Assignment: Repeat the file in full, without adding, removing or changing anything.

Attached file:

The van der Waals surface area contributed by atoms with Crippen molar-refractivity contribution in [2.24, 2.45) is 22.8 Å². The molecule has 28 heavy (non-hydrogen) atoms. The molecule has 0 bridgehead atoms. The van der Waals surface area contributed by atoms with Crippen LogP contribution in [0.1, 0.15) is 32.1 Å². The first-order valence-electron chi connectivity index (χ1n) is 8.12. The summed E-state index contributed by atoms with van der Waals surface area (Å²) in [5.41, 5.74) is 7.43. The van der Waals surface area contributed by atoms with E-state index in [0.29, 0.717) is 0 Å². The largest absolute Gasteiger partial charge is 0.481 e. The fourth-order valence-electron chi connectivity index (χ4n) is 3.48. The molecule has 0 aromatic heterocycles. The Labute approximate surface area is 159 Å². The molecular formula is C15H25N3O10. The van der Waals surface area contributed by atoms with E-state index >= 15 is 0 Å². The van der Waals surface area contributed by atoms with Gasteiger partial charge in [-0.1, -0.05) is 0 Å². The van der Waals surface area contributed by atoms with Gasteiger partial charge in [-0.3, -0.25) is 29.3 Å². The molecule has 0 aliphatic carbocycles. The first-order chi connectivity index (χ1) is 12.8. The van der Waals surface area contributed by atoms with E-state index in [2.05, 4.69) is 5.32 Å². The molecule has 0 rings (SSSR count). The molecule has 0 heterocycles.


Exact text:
The van der Waals surface area contributed by atoms with Crippen molar-refractivity contribution in [2.24, 2.45) is 22.8 Å². The molecule has 28 heavy (non-hydrogen) atoms. The molecule has 0 bridgehead atoms. The van der Waals surface area contributed by atoms with Crippen LogP contribution in [0.1, 0.15) is 32.1 Å². The first-order valence-electron chi connectivity index (χ1n) is 8.12. The summed E-state index contributed by atoms with van der Waals surface area (Å²) in [5.41, 5.74) is 7.43. The van der Waals surface area contributed by atoms with E-state index in [0.29, 0.717) is 0 Å². The largest absolute Gasteiger partial charge is 0.481 e. The fourth-order valence-electron chi connectivity index (χ4n) is 3.48. The molecule has 0 aromatic heterocycles. The Labute approximate surface area is 159 Å². The molecular formula is C15H25N3O10. The van der Waals surface area contributed by atoms with E-state index >= 15 is 0 Å². The van der Waals surface area contributed by atoms with Gasteiger partial charge in [-0.1, -0.05) is 0 Å². The van der Waals surface area contributed by atoms with Gasteiger partial charge in [-0.3, -0.25) is 29.3 Å². The molecule has 0 aliphatic carbocycles. The first-order chi connectivity index (χ1) is 12.8. The van der Waals surface area contributed by atoms with E-state index in [2.05, 4.69) is 5.32 Å². The molecule has 0 rings (SSSR count). The molecule has 0 heterocycles.